Nobuyuki Suzuki, everybody’s favorite Japanese right-wing ASSHAT, is apparently selling “Takeshima belongs to Japan” stakes at his blog:

A Japanese right-wing extremist is selling stakes on the Internet similar to the one he tied to a memorial statue of a comfort woman in front of the Japanese embassy in Seoul on June 18.

Nobuyuki Suzuki, 47, said on his blog that he is selling stakes with the slogan “Takeshima (Dokdo in Korean) belongs to Japan” for 3,000 yen each and 2,500 yen each when customers buy two or more. He is operating a podcast.

500 yen off if I buy two or more? That, readers, is the business acumen that made Japan the economic powerhouse it is today.

Anyway, the ASSHAT also mentioned the guy who recently attempted a short cut through the Japanese embassy’s security by driving his truck through the front gate:

He referred to the incident where a truck driver, 61, crashed into the Japanese embassy building in revenge for the stake as a “manifestation of the shameful behavior of the Korean government to the world.” He boasted, “This is what I intended.”

Go to an ex-colony, call women gang-raped by the Imperial Japanese Army whores, and then watch people get angry. Brilliant!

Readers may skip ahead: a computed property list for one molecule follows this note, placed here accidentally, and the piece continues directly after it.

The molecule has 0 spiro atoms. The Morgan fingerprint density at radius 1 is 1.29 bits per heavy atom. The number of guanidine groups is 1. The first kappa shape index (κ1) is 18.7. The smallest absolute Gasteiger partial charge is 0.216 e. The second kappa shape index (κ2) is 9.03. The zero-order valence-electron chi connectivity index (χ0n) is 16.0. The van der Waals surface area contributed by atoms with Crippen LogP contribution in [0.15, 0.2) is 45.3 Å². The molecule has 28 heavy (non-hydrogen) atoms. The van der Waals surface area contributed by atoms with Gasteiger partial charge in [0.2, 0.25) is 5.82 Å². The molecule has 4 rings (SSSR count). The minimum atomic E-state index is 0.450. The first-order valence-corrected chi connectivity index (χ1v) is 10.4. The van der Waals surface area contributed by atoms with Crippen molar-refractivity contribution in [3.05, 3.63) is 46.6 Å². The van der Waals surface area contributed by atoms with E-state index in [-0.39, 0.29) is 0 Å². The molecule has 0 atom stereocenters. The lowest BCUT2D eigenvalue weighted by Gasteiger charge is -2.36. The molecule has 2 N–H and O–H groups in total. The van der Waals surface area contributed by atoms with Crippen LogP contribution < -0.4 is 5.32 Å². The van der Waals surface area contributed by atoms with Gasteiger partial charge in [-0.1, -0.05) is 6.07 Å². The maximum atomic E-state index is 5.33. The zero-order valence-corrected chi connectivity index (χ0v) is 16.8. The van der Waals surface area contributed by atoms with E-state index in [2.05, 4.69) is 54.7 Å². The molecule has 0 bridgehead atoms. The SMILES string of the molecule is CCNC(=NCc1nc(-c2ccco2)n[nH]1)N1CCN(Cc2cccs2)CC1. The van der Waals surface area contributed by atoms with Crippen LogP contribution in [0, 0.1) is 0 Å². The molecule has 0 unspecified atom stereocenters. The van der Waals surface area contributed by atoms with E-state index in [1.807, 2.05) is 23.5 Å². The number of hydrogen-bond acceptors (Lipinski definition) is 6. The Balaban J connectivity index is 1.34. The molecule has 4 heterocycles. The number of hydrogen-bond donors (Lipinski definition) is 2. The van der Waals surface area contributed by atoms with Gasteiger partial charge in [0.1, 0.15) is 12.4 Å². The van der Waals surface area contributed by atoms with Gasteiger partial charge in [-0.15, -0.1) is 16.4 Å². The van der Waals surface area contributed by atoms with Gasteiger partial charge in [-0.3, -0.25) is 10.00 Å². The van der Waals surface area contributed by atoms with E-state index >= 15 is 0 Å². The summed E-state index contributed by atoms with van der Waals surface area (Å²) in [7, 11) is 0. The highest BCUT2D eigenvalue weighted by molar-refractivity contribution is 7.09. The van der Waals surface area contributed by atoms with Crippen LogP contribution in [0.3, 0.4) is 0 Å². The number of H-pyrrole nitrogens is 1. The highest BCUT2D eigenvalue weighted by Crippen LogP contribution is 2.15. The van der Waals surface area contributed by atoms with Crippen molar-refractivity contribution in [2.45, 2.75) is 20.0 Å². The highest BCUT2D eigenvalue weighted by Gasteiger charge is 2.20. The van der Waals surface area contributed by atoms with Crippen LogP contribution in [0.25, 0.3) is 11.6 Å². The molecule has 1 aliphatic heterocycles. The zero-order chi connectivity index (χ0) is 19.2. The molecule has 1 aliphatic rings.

Meanwhile, in the United States, the Japanese continue to protest the Comfort Women memorials erected in New Jersey and Long Island:

The Japanese government has ordered its diplomats in the U.S. to step up efforts to block the erection of monuments here for Korean women forced to serve as sex slaves for Japan’s imperialist troops during World War II, a source said Tuesday.

Japan’s foreign ministry has “directed its Consul General in New York to actively protest monuments to comfort women being erected by Korean-American groups here,” said the Nelson Report, a private information service provider based in Washington.

Its claim has not been formally confirmed. Responding to Yonhap News Agency’s inquiry on the matter, the Japanese Embassy in Washington said it would take some time to provide a formal answer.

Maybe the consulate can send out the same guys they sent out last time—that was entertaining.. and oh, so effective.

Last week a reader sent me some photos of the monument in Nassau County; I haven’t gotten permission yet to post them, but here are some other photos at the website of the Korean American Public Affairs Committee, which helped erect the memorial. What I didn’t know before seeing the pictures is that Gwangju Metropolitan Government was apparently involved, too. In fact, Gwangju mayor Kang Un-tae flew all the way to Long Island to attend the dedication.